An agreement reached between France and Germany on the eve of Thursday's summit on a new bailout for Greece was a prerequisite to ending the eurozone debt crisis, the French government said.

"/> An agreement reached between France and Germany on the eve of Thursday's summit on a new bailout for Greece was a prerequisite to ending the eurozone debt crisis, the French government said.

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GREECE

Pre-accord key to ending euro crisis: France

An agreement reached between France and Germany on the eve of Thursday's summit on a new bailout for Greece was a prerequisite to ending the eurozone debt crisis, the French government said.

“It was obviously a prerequisite. It won’t be enough: today we still have to convince our partners and work together with our partners,” government spokeswoman Valerie Pecresse told France 2 television.

“But the idea of having a common Franco-German position was an essential prerequisite so that today we can find a lasting solution for Greece.”

German Chancellor Angela Merkel and French President Nicolas Sarkozy, the eurozone’s key players, agreed on a “common position” after late-night talks in Berlin just hours before an EU summit convenes in Brussels to tackle the debt crisis.

European Central Bank president Jean-Claude Trichet took part in the meeting.

Pecresse declined to provide any details but the Franco-German agreement will lay the groundwork for negotiations between the eurozone’s 17 leaders after weeks of debate over how to put a lid on the year-long debt crisis.

“We must build the widest possible consensus and the first building block of that consensus, is obviously a common position” between France and Germany, she said.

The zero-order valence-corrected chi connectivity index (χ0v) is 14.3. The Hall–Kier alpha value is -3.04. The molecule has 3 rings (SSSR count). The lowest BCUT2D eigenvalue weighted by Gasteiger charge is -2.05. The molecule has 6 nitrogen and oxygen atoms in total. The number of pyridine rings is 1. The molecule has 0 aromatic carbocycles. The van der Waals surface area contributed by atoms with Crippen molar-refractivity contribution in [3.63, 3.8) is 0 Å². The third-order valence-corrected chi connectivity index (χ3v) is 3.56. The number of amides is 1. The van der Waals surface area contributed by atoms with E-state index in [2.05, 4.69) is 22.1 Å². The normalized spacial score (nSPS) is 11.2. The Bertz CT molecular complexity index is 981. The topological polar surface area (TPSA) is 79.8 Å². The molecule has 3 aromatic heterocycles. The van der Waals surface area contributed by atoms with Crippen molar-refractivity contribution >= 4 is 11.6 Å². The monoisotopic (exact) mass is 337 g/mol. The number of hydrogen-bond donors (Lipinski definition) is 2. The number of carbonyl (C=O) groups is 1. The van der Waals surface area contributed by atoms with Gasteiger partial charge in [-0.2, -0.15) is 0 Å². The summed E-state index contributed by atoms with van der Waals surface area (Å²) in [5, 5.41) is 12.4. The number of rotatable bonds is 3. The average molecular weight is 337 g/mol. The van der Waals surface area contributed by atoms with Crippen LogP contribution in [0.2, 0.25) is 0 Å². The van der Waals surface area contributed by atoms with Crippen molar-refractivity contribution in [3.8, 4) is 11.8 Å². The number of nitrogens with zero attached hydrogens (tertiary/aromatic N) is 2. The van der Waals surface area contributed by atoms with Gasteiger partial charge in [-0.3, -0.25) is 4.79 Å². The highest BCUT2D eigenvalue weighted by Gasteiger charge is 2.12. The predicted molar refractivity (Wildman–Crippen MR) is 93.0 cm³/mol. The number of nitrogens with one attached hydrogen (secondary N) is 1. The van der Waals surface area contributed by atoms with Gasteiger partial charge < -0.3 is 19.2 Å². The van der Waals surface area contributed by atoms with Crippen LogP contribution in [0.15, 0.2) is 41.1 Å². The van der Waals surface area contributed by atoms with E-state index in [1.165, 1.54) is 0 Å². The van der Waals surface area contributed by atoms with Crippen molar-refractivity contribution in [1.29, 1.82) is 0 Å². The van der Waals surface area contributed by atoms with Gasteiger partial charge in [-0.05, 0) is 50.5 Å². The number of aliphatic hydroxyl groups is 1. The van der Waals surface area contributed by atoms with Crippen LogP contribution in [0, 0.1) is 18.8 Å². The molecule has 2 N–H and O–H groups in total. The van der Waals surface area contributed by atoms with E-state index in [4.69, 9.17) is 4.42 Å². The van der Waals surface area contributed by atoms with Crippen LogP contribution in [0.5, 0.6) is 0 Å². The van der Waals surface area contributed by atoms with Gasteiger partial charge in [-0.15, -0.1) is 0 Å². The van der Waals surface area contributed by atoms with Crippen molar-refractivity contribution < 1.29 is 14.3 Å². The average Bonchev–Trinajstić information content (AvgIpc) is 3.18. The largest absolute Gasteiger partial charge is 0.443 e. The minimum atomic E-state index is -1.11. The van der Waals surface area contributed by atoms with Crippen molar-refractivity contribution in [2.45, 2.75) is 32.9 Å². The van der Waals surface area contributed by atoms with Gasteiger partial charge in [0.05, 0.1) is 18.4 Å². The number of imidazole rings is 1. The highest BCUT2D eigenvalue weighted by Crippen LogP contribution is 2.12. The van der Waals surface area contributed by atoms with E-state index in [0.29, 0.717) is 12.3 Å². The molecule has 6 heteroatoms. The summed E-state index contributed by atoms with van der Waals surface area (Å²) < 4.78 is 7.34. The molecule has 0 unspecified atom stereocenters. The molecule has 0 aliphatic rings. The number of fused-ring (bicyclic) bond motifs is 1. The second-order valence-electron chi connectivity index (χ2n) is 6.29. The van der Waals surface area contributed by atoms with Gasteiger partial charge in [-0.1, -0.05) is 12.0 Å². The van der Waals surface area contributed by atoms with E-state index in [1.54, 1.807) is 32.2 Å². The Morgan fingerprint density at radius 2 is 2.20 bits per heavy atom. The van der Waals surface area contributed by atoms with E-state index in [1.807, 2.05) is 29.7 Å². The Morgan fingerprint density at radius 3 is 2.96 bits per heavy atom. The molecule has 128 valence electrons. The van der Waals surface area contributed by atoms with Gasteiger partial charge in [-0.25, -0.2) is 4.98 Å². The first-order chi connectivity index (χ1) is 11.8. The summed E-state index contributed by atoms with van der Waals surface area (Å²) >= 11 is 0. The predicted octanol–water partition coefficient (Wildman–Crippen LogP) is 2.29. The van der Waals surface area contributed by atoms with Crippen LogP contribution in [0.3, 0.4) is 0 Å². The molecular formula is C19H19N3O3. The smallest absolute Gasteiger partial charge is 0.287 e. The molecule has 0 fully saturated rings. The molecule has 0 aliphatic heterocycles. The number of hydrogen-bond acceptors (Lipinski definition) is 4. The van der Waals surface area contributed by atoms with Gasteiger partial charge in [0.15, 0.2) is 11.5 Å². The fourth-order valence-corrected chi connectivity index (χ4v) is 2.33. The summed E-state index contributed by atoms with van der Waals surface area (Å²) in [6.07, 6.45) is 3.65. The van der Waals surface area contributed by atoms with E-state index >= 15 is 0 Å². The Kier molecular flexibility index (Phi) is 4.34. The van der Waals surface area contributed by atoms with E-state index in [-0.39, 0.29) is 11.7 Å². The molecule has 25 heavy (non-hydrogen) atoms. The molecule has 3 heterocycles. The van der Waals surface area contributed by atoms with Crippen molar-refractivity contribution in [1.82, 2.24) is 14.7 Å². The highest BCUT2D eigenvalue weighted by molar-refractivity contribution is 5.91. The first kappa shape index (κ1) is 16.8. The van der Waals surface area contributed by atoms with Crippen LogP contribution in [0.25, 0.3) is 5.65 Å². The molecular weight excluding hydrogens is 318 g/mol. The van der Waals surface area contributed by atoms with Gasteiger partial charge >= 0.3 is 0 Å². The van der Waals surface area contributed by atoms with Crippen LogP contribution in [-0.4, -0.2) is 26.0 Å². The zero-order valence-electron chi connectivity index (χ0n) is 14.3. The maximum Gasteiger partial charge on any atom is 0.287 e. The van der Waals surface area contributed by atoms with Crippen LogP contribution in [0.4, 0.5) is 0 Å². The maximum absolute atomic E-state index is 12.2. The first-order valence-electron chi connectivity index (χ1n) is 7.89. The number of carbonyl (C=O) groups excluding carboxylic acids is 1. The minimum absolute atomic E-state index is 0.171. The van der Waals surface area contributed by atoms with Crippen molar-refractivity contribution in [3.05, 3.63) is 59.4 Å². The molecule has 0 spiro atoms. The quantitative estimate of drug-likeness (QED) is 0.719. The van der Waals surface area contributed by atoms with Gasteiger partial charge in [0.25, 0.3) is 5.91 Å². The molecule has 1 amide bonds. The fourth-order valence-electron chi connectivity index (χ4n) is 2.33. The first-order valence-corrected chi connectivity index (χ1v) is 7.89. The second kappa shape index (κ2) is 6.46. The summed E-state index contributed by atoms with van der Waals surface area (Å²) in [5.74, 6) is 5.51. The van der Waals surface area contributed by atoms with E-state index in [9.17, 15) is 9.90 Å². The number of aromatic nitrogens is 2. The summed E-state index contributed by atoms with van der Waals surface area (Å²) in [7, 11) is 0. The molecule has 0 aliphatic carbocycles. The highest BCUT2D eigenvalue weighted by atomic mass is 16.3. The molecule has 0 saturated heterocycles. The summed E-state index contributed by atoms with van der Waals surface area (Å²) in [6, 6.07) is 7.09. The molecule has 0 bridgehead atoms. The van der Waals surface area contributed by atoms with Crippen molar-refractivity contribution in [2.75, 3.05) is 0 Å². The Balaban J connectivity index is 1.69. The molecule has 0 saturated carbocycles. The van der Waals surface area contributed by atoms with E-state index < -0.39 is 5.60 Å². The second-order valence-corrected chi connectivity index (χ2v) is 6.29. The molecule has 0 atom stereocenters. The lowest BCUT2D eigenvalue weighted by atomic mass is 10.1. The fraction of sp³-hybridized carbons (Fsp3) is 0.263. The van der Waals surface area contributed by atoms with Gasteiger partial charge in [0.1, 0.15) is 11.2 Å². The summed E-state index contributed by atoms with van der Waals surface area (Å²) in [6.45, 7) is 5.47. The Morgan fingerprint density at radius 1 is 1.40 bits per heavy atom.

Asked whether a special bank tax to raise billions to help save Greece was on the table, Pecresse said that “a whole series of possibilities are being explored” but Paris and Berlin would first inform their eurozone partners.

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EUROPEAN UNION

How Britain tried to turn former French president Chirac against the euro

British diplomats tried to establish a "very private link" with former French president Jacques Chirac with the "unavowed aim" of exposing him to the risks of a European currency union, declassified documents revealed Thursday.

How Britain tried to turn former French president Chirac against the euro
French President Jacques Chirac (L) welcomes British Prime Minister John Major at the Elysee Palace 29 July 1995 in Paris. Photo: AFP
The government files from 1995 document Britain's plan to influence the French president's decision on whether to proceed with the Economic and Monetary Union (EMU), the group of policies that led to the formation of the euro.
   
“Chirac is alive to the risks of ploughing ahead with the EMU without thinking through the implications,” then British ambassador in Paris Christopher Mallaby wrote to the prime minister at the time, John Major, in a cable outlining his plan to “move the debate in our direction”.
   
He suggested “establishing a very private link” between Downing Street and Chirac's Elysee palace. 
   
“The pretext could be private discussions” about currency union, he wrote.
 
Photo: AFP
 
“The unavowed aim would be to ensure that Chirac was exposed to the risks of an early move to EMU, including the divisive political effect within the EU,” he added.
   
Britain never joined the currency union, having infamously been forced to withdraw the pound from a precursor on “Black Wednesday” in 1992 when it could 
not keep sterling above an agreed level, and was keen to stall the move towards a full union.
   
Mallaby targeted Chirac as a potential ally, saying his “thinking is unformed and influenceable.”
   
The documents also revealed Chirac's scepticism about European integration.
   
“He said bluntly that Europe was no longer very popular,” a foreign office cable quoted him as saying at a 1995 heads of government meeting.
   
The president added that the “EU seemed to be cut off from the real problems affecting the ordinary citizen… and people saw it as a mammoth bureaucracy poking its nose in where it was not needed,” added the memo.
   
Prime Minister Major replied that “he had been waiting five years to hear someone else say things like this!”, according to the cables.
   
Major is now a fierce opponent of Brexit, having been fatally damaged in office by internal divisions over his decision to sign Britain up to the Maastricht Treaty in 1992.
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